The stock is still down about 15 and has yet to post a truly positive trading session. On Friday the stock had a minute gain, but other than that, it hasn't done much to impress early investors.

That is, of course, unless you're someone looking to trade minute-by-minute or hour-by-hour in order to turn a real quick profit.

"It's a day trader's paradise right now," Douglas DePietro, managing director for sales trading and trading execution at Evercore Partners, told CNNMoney.com. "There's high volatility and high volume."

soundoff (772 Responses)
  1. plcleve

    Morgan Stanley, JP Morgan Chase, Goldman Sachs – always the same list of thieves, lying and playing with other people's money. when there's a profit – its theirs to keep. When there's a loss – the taxpaying class takes the hit. Is our government ever really going to stand up to them? No – they run the government. The checks and balances of the US system is so out of whack.

    May 23, 2012 at 4:05 pm | Report abuse |
  2. Neurotoxin

    These banks are completely out of control. In the days of Enron, insider trading allegations of this magnitude at least resulted in worldwide scandal. But now it seems like everyone expects and accepts this kind of behavior. JPMorgan Chase tried to blow its own global investment bubble, Goldman's ex-CEO is facing criminal prosecution, and now we find out Morgan Stanley misrepresented FB's stock and witheld information from investors. That's 3 weeks in a row that Federal felonies by 3 different Wall St investment giants have been a top news story. This has got to stop. I don't care if we do it the Kucinich way of putting them on a short leash or my preferred Ron Paul way of letting them drown in their own incompetence – but we have to stop pretending the existing regulations serve anyone other than the banks. Voters will be amazed at how quickly the government will turn on the banks if this becomes common knowledge.

    May 23, 2012 at 4:05 pm | Report abuse |
  3. guesswho22

    this was one big farce by Zuckerberg and Wall Street for a few wealthy banks and himself who were poised to trick the public and other investors into buying something that MZ knew was going to be worthless within the next two years. Why? He wasn't going to invest in moving the platform to mobile devices. Its to difficult to do all at once. Do you think these banks and company gurus are going to invest their money in developing a mobile platform when by the time they did achieve that goal, their social medium would have been replaced by the next big thing. Remember MySpace that started it all? Its virtually worthless now.

    May 23, 2012 at 4:06 pm | Report abuse |
    • MaryInBoise

      It's just another sad example of all these people with dollar signs in their eyes hoping to get rich quick, and failing to see (once again) that, as the old cliche goes, the emperor has no clothes.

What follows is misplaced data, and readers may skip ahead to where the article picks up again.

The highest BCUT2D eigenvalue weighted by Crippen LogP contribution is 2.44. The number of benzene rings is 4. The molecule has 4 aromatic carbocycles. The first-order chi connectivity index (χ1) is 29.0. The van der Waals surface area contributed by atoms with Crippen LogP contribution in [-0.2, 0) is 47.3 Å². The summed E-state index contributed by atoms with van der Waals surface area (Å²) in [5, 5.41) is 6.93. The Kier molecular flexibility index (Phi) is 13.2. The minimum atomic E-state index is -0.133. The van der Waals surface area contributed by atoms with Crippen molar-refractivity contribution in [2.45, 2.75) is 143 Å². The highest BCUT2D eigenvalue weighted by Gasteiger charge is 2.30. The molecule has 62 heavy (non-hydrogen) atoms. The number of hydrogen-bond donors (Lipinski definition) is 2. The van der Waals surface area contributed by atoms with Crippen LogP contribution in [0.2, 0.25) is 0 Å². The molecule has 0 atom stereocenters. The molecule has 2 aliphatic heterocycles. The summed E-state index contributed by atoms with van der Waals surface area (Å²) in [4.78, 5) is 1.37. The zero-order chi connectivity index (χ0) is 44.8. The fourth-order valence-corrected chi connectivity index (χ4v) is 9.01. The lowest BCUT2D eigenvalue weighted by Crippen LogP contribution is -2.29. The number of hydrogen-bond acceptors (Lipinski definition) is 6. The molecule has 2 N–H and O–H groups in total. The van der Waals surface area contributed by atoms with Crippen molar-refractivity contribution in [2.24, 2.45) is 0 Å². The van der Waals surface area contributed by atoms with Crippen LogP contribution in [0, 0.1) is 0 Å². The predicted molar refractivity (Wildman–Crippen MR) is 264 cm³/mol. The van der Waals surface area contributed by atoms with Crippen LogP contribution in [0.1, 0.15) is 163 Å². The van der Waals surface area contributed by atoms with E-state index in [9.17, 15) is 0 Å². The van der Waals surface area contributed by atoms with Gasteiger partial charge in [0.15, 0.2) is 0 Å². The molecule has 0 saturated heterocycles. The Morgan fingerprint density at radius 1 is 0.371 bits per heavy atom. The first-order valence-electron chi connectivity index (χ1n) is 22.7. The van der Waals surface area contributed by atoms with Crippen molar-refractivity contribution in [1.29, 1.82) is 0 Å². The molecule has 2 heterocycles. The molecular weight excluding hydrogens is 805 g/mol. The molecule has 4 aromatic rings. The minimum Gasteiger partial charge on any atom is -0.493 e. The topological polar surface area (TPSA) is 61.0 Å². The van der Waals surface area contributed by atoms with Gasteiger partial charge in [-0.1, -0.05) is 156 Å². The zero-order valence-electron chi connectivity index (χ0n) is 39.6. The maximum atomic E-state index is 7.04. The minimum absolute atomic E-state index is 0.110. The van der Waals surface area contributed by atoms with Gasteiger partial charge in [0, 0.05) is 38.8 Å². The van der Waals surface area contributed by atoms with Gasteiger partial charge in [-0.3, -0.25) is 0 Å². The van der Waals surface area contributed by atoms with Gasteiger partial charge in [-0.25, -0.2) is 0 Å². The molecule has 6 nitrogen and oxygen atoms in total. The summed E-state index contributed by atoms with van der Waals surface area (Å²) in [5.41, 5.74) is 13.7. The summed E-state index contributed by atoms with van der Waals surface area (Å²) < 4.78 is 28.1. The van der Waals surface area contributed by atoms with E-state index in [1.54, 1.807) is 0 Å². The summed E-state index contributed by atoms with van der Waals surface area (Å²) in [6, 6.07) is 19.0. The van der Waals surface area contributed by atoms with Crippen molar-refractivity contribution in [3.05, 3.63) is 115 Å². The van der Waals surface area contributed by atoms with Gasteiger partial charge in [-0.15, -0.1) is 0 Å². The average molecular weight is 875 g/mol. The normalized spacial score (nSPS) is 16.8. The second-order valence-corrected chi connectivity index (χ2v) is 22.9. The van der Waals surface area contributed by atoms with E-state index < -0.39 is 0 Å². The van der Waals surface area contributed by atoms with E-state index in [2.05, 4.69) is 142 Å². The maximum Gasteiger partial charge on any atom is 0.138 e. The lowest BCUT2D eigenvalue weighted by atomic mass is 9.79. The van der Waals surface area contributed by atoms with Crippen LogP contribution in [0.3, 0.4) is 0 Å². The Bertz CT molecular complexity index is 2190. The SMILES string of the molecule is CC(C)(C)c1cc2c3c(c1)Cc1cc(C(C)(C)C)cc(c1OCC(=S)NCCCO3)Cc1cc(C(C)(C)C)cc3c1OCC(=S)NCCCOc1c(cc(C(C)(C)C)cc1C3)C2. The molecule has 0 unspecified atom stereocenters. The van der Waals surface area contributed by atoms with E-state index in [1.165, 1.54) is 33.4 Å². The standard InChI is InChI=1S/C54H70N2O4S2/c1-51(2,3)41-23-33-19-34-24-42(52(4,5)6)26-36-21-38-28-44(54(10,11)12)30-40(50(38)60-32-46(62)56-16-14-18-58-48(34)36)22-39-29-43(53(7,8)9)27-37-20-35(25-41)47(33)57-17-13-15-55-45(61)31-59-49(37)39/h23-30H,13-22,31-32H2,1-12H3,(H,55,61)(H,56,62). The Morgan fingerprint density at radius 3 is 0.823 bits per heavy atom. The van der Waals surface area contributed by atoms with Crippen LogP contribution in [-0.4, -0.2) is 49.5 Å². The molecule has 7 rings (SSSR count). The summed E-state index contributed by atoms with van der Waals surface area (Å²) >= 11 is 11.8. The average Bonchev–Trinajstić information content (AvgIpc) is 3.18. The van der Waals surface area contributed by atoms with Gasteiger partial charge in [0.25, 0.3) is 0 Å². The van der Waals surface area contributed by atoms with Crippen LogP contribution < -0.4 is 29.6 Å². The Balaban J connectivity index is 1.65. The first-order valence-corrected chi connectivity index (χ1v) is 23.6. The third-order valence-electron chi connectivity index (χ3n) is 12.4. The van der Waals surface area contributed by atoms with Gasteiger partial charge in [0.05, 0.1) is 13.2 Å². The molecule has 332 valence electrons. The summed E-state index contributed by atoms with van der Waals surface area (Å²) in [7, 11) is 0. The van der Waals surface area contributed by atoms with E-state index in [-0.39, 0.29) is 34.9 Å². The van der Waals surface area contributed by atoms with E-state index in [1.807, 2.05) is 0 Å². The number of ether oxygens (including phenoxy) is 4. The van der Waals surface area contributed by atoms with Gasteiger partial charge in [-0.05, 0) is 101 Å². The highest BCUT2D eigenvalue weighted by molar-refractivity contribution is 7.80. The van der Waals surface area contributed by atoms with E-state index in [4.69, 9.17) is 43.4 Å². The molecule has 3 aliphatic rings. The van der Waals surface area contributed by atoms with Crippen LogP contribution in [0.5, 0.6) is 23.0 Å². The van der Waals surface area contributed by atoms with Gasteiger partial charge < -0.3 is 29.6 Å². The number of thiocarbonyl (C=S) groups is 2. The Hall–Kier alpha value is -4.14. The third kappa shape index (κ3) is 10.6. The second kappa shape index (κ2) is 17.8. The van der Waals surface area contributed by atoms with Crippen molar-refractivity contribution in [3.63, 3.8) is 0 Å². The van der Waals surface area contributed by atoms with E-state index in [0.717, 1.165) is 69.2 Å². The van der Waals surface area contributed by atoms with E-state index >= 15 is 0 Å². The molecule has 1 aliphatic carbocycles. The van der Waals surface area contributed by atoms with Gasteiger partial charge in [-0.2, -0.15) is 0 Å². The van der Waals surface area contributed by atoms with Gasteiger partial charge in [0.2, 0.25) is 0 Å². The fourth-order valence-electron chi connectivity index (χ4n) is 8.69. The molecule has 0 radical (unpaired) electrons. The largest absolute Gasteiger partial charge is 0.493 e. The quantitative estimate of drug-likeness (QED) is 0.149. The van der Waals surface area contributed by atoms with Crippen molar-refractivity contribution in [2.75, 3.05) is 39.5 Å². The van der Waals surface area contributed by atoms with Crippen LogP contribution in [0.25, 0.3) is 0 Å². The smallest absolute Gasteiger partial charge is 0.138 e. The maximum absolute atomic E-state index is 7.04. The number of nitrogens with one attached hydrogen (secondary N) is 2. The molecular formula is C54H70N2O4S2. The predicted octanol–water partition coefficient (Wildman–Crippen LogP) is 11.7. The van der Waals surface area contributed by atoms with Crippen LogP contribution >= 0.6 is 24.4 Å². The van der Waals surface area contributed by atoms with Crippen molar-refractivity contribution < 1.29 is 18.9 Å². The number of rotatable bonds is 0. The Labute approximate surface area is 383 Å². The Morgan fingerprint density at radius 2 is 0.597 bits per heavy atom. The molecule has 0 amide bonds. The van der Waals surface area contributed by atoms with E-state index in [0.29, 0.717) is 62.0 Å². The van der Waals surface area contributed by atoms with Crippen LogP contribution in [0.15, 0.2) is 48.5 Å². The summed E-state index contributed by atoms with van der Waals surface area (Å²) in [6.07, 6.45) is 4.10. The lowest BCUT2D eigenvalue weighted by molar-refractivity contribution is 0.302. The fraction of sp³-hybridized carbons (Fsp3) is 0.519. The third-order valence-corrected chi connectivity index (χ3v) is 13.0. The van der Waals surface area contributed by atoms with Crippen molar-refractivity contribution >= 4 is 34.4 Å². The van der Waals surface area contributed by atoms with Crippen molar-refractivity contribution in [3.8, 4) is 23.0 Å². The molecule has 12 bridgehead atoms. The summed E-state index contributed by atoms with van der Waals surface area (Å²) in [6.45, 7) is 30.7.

May 23, 2012 at 4:22 pm | Report abuse |
  4. dale zalewski

    I tried to imagine myself in Zuckerberg's shoes and found myself crying all the way to the bank.

    May 23, 2012 at 4:07 pm | Report abuse |
  5. Gezellig

    If you are going to shout, and least don't distort the truth.

    May 23, 2012 at 4:07 pm | Report abuse |
  6. Neurotoxin

    This belongs under this story because....?

    May 23, 2012 at 4:07 pm | Report abuse |
  7. ET

    This Zucks!

    May 23, 2012 at 4:08 pm | Report abuse |
  8. john matthew


    May 23, 2012 at 4:09 pm | Report abuse |
  9. www.twitter.com/hlmelsaid

    Wrong,unrealy revenue,expectations.

    May 23, 2012 at 4:11 pm | Report abuse |
  10. jelway

    Who needs to learn how to spell? "Innuendo!!!"

    May 23, 2012 at 4:12 pm | Report abuse |
    • xavi

      I sure as zuck don't.

      May 23, 2012 at 4:20 pm | Report abuse |
  11. P. Rob

    You didnt need someone to tell you facebook was a bad investment. this is what happens when ppl know something is bad, but buy anyway knowing everyone else will drive the price up for you...but what...they didnt drive the price up and the greedy investors are mad they lost money. I guess most americans knew fb was crap...live with it

    May 23, 2012 at 4:13 pm | Report abuse |
  12. Green1955

    Can only laugh at those who foolishly dumped money into this completely speculative company that produces nothing. Did you not learn from the dot.com bubble burst. FB will be trading in the teens very soon. Would not be suprised if the stock goes into the single digits. LOL!!!!

    May 23, 2012 at 4:13 pm | Report abuse |
  13. P. Rob

    Tee reason it may not sell off right away is those same investors dont want to take the loss, like those nimrods who invested in silver...

    May 23, 2012 at 4:14 pm | Report abuse |
  14. Ray Glover

    Just seems like, what we have here is greedy people upset because they got out-greeded by somebody else. What, there isn't unlimited something for nothing!?? I thought this was America. Hey, let's sue! There, that's better.

    May 23, 2012 at 4:15 pm | Report abuse |
  15. derriquestuckey

    This is what happens when people, who know nothing about stocks, dump their life savings, trying to make a quick buck. Now, they're trying to sue to get their money back. Sorry, but it doesn't work that way. Here's a little tip: diversity, diversity, diversity.

    May 23, 2012 at 4:19 pm | Report abuse |